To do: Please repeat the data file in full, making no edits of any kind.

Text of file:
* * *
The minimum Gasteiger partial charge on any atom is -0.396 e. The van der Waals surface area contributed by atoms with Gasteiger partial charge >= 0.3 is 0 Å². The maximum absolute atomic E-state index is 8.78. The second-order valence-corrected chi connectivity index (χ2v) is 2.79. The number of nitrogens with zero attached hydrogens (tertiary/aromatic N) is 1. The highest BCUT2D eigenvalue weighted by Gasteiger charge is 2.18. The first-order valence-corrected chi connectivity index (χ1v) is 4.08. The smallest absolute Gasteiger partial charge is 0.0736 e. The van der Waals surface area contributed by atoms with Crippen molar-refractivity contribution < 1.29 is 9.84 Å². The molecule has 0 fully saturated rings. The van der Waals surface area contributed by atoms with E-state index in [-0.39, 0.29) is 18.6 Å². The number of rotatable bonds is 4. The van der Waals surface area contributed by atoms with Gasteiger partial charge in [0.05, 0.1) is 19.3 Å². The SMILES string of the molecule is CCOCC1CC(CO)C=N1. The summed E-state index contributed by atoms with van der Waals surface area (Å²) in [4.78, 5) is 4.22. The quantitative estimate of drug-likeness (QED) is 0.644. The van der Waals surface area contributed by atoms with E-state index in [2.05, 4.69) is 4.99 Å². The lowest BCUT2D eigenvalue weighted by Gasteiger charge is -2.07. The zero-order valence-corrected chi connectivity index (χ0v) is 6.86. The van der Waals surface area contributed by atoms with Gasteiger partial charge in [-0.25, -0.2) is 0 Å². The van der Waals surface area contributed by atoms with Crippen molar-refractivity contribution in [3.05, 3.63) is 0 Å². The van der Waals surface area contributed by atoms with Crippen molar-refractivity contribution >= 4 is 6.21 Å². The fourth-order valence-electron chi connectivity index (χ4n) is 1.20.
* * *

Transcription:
The minimum Gasteiger partial charge on any atom is -0.396 e. The van der Waals surface area contributed by atoms with Gasteiger partial charge >= 0.3 is 0 Å². The maximum absolute atomic E-state index is 8.78. The second-order valence-corrected chi connectivity index (χ2v) is 2.79. The number of nitrogens with zero attached hydrogens (tertiary/aromatic N) is 1. The highest BCUT2D eigenvalue weighted by Gasteiger charge is 2.18. The first-order valence-corrected chi connectivity index (χ1v) is 4.08. The smallest absolute Gasteiger partial charge is 0.0736 e. The van der Waals surface area contributed by atoms with Crippen molar-refractivity contribution < 1.29 is 9.84 Å². The molecule has 0 fully saturated rings. The van der Waals surface area contributed by atoms with E-state index in [-0.39, 0.29) is 18.6 Å². The number of rotatable bonds is 4. The van der Waals surface area contributed by atoms with Gasteiger partial charge in [0.05, 0.1) is 19.3 Å². The SMILES string of the molecule is CCOCC1CC(CO)C=N1. The summed E-state index contributed by atoms with van der Waals surface area (Å²) in [4.78, 5) is 4.22. The quantitative estimate of drug-likeness (QED) is 0.644. The van der Waals surface area contributed by atoms with E-state index in [2.05, 4.69) is 4.99 Å². The lowest BCUT2D eigenvalue weighted by Gasteiger charge is -2.07. The zero-order valence-corrected chi connectivity index (χ0v) is 6.86. The van der Waals surface area contributed by atoms with Gasteiger partial charge in [-0.25, -0.2) is 0 Å². The van der Waals surface area contributed by atoms with Crippen molar-refractivity contribution in [3.05, 3.63) is 0 Å². The van der Waals surface area contributed by atoms with Crippen molar-refractivity contribution >= 4 is 6.21 Å². The fourth-order valence-electron chi connectivity index (χ4n) is 1.20.